Type 1 Diabetes Vaccine Candidate Launches USA Study
A Phase 1 clinical trial featuring an investigational vaccine that uses a person’s own immune cells, a beta cell protein, and vitamin D3 to potentially treat type 1 diabetes is now recruiting patients.
The City of Hope trial is part of The Wanek Family Project for Type 1 Diabetes, which seeks to find cures for the disease.
Known as the PIpepTolDC vaccine, the “inverse” vaccine, which was previously evaluated for safety and feasibility in a clinical trial in the Netherlands. An inverse vaccine aims to stop certain specific immune responses rather than activate them.
For the trial, the investigational vaccine will be developed using a patient's own dendritic cells, a type of immune cell.
In a City of Hope laboratory, those cells will be cultured and loaded with vitamin D3 and a fragment of pro-insulin to help train the immune system to reduce inflammation. Patients will then receive their modified immune cells via two injections, one month apart.
“There is currently no approved immunotherapy for type 1 diabetes patients, and the City of Hope aims to change that,” stated Bart O. Roep, Ph.D., City of Hope’s Chan Soon-Shiong Shapiro Distinguished Chair in Diabetes and director of The Wanek Family Project.
“Our trial aims to engage a person’s immune system, rather than suppress it, and to try to stop it from attacking the insulin-producing cells. The vaccine could also have the positive effect of preventing diabetic complications like blindness and neuropathy.”
“It is a very exciting time for type 1 diabetes as we move from just treating the symptoms to actually trying to stop the disease,” Roep added in a press statement issued on December 10, 2020.
The trial is open to adults with type 1 diabetes between the ages of 18 and 45 who were diagnosed with type 1 diabetes in the last one to four years when there are many more beta cells to be preserved and protected.
The trial — part of the Diabetes & Metabolism Research Institute at City of Hope — is led by clinical principal investigator Ryotaro Nakamura, M.D., a City of Hope professor in the Department of Hematology & Hematopoietic Cell Transplantation, who has many years of experience working with cellular therapies such as bone marrow and stem cell transplants.
“This is a very exciting and novel immunotherapy approach to potentially treat type 1 diabetes, and one that we hope can also lead to future applications in other autoimmune diseases and graft-versus-host disease,” Nakamura commented.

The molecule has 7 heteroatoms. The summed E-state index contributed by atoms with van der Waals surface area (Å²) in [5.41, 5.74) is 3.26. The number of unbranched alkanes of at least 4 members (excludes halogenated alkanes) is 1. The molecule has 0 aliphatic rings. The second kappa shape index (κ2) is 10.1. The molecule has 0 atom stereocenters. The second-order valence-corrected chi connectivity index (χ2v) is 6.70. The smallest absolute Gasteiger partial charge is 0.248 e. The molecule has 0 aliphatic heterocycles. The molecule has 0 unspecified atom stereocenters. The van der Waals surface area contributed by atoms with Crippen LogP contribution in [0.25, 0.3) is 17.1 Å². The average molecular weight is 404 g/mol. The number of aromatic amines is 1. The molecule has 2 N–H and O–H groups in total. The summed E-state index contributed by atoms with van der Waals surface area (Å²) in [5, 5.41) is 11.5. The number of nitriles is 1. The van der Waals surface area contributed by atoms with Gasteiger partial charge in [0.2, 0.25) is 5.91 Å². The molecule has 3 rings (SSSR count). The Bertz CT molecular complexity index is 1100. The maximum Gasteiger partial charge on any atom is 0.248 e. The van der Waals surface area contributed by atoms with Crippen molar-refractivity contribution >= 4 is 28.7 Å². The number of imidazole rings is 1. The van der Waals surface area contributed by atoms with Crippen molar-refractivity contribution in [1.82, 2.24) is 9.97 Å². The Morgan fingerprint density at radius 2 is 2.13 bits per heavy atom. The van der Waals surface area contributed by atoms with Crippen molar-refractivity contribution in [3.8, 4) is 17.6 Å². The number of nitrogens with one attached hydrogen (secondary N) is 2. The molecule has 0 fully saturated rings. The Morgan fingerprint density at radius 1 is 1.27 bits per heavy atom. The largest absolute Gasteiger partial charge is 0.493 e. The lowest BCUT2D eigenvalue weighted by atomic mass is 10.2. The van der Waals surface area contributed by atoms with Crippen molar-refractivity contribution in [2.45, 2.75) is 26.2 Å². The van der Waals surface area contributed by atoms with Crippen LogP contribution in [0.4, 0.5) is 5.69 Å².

In the Netherlands study, nine participants were monitored for six months after receiving the investigational vaccine. No signs of systemic immune suppression or major adverse reactions were seen.
Furthermore, beta-cell function and overall diabetic control remained stable, and all patients maintained healthy blood sugar levels after treatment.
These patients had been diagnosed with type 1 diabetes for as long as 10 years. Even though these patients no longer produced insulin or much less than patients with a more recent diagnosis, the vaccine still showed some positive effect.
“In the future, this strategy could be tweaked to treat other autoimmune or inflammatory diseases such as arthritis, multiple sclerosis, or psoriasis, as long as you know the driving trigger,” Roep said.
For the trial, City of Hope will also use a new type of conduit to deliver a treatment called microneedles, which are grouped together and applied like a transdermal patch, injecting the immune cells under the skin of patients rather than straight into the blood or muscle. This novel approach was used in the Netherlands study.
“This way, the modulated immune cells directly migrate to the relevant tissue, which is a great safety asset,” Roep said.
City of Hope is an independent biomedical research and treatment center for cancer, diabetes and other life-threatening diseases. Founded in 1913, City of Hope is a leader in bone marrow transplantation and immunotherapy such as CAR T cell therapy.
PrecisionVaccinations publishes research-based vaccine development news.
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- An Immunotherapy Vaccine (PIpepTolDC) for the Treatment of Patients With Type 1 Diabetes